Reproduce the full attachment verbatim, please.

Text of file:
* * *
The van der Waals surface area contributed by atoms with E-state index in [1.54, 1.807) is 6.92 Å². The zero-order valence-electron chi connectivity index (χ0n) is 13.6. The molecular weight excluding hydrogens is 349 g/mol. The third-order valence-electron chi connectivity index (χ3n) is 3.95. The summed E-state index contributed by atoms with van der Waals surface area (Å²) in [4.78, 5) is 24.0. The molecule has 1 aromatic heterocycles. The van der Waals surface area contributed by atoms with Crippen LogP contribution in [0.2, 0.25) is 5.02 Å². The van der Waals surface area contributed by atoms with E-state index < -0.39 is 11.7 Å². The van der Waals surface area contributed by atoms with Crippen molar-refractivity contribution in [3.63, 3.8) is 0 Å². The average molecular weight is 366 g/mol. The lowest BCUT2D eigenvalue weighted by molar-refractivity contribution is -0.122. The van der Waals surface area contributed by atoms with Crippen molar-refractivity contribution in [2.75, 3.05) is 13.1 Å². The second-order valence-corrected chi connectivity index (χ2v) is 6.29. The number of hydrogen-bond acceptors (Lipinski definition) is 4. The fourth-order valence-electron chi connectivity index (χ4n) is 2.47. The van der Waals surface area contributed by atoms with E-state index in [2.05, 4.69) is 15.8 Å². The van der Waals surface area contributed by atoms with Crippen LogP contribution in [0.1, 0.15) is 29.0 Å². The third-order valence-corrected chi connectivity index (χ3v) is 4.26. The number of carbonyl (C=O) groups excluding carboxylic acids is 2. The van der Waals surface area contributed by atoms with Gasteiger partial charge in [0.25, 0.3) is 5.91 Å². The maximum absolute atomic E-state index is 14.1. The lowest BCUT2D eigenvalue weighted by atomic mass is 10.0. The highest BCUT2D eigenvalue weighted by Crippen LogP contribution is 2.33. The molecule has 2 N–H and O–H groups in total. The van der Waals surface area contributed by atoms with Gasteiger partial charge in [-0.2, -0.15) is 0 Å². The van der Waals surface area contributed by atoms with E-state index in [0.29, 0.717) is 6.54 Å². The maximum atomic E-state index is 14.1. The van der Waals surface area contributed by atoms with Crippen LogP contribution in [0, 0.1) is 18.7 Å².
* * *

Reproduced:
The van der Waals surface area contributed by atoms with E-state index in [1.54, 1.807) is 6.92 Å². The zero-order valence-electron chi connectivity index (χ0n) is 13.6. The molecular weight excluding hydrogens is 349 g/mol. The third-order valence-electron chi connectivity index (χ3n) is 3.95. The summed E-state index contributed by atoms with van der Waals surface area (Å²) in [4.78, 5) is 24.0. The molecule has 1 aromatic heterocycles. The van der Waals surface area contributed by atoms with Crippen LogP contribution in [0.2, 0.25) is 5.02 Å². The van der Waals surface area contributed by atoms with E-state index < -0.39 is 11.7 Å². The van der Waals surface area contributed by atoms with Crippen molar-refractivity contribution in [3.63, 3.8) is 0 Å². The average molecular weight is 366 g/mol. The lowest BCUT2D eigenvalue weighted by molar-refractivity contribution is -0.122. The van der Waals surface area contributed by atoms with Crippen molar-refractivity contribution in [2.75, 3.05) is 13.1 Å². The second-order valence-corrected chi connectivity index (χ2v) is 6.29. The number of hydrogen-bond acceptors (Lipinski definition) is 4. The fourth-order valence-electron chi connectivity index (χ4n) is 2.47. The van der Waals surface area contributed by atoms with E-state index in [2.05, 4.69) is 15.8 Å². The van der Waals surface area contributed by atoms with Crippen LogP contribution in [0.1, 0.15) is 29.0 Å². The third-order valence-corrected chi connectivity index (χ3v) is 4.26. The number of carbonyl (C=O) groups excluding carboxylic acids is 2. The van der Waals surface area contributed by atoms with Gasteiger partial charge in [0.25, 0.3) is 5.91 Å². The maximum absolute atomic E-state index is 14.1. The lowest BCUT2D eigenvalue weighted by atomic mass is 10.0. The highest BCUT2D eigenvalue weighted by Crippen LogP contribution is 2.33. The molecule has 2 N–H and O–H groups in total. The van der Waals surface area contributed by atoms with Gasteiger partial charge in [-0.2, -0.15) is 0 Å². The van der Waals surface area contributed by atoms with E-state index in [0.29, 0.717) is 6.54 Å². The maximum atomic E-state index is 14.1. The van der Waals surface area contributed by atoms with Crippen LogP contribution in [0, 0.1) is 18.7 Å².